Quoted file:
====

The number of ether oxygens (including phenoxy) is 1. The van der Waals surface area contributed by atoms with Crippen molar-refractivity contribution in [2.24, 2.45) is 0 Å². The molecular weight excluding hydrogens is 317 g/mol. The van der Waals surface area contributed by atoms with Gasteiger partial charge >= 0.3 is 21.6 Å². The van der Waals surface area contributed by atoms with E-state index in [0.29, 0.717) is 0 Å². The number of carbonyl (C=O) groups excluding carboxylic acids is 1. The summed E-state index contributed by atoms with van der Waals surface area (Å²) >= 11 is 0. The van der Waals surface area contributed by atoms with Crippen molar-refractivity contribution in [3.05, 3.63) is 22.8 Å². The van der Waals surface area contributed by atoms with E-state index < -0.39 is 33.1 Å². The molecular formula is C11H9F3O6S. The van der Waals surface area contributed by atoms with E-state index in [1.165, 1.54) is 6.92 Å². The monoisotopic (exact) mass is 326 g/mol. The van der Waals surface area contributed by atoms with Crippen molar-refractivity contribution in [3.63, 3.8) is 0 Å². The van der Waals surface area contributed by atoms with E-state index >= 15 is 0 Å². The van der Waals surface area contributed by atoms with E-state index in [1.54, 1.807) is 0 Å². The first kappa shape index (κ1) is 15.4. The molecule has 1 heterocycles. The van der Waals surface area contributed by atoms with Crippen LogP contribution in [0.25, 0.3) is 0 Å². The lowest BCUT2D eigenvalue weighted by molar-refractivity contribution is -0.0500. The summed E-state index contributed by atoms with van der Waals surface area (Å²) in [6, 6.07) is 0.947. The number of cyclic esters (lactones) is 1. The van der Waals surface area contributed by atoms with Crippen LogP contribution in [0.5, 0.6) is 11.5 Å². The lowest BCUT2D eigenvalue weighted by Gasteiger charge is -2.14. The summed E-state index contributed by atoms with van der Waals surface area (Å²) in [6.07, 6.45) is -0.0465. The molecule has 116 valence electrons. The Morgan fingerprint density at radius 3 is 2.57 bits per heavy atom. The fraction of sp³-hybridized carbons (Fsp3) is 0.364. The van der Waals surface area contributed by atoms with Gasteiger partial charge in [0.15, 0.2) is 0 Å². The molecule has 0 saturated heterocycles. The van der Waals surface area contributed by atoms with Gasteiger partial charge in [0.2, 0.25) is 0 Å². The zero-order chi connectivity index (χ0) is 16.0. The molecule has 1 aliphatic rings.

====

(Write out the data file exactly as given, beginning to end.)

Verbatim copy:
The number of ether oxygens (including phenoxy) is 1. The van der Waals surface area contributed by atoms with Crippen molar-refractivity contribution in [2.24, 2.45) is 0 Å². The molecular weight excluding hydrogens is 317 g/mol. The van der Waals surface area contributed by atoms with Gasteiger partial charge >= 0.3 is 21.6 Å². The van der Waals surface area contributed by atoms with E-state index in [0.29, 0.717) is 0 Å². The number of carbonyl (C=O) groups excluding carboxylic acids is 1. The summed E-state index contributed by atoms with van der Waals surface area (Å²) >= 11 is 0. The van der Waals surface area contributed by atoms with Crippen molar-refractivity contribution in [3.05, 3.63) is 22.8 Å². The van der Waals surface area contributed by atoms with E-state index < -0.39 is 33.1 Å². The molecular formula is C11H9F3O6S. The van der Waals surface area contributed by atoms with E-state index in [1.165, 1.54) is 6.92 Å². The monoisotopic (exact) mass is 326 g/mol. The van der Waals surface area contributed by atoms with Crippen molar-refractivity contribution in [3.63, 3.8) is 0 Å². The van der Waals surface area contributed by atoms with E-state index >= 15 is 0 Å². The van der Waals surface area contributed by atoms with E-state index in [1.54, 1.807) is 0 Å². The first kappa shape index (κ1) is 15.4. The molecule has 1 heterocycles. The van der Waals surface area contributed by atoms with Crippen LogP contribution in [0.25, 0.3) is 0 Å². The lowest BCUT2D eigenvalue weighted by molar-refractivity contribution is -0.0500. The summed E-state index contributed by atoms with van der Waals surface area (Å²) in [6, 6.07) is 0.947. The number of cyclic esters (lactones) is 1. The van der Waals surface area contributed by atoms with Crippen LogP contribution in [0.5, 0.6) is 11.5 Å². The lowest BCUT2D eigenvalue weighted by Gasteiger charge is -2.14. The summed E-state index contributed by atoms with van der Waals surface area (Å²) in [6.07, 6.45) is -0.0465. The molecule has 116 valence electrons. The Morgan fingerprint density at radius 3 is 2.57 bits per heavy atom. The fraction of sp³-hybridized carbons (Fsp3) is 0.364. The van der Waals surface area contributed by atoms with Gasteiger partial charge in [0.15, 0.2) is 0 Å². The molecule has 0 saturated heterocycles. The van der Waals surface area contributed by atoms with Gasteiger partial charge in [0.2, 0.25) is 0 Å². The zero-order chi connectivity index (χ0) is 16.0. The molecule has 1 aliphatic rings.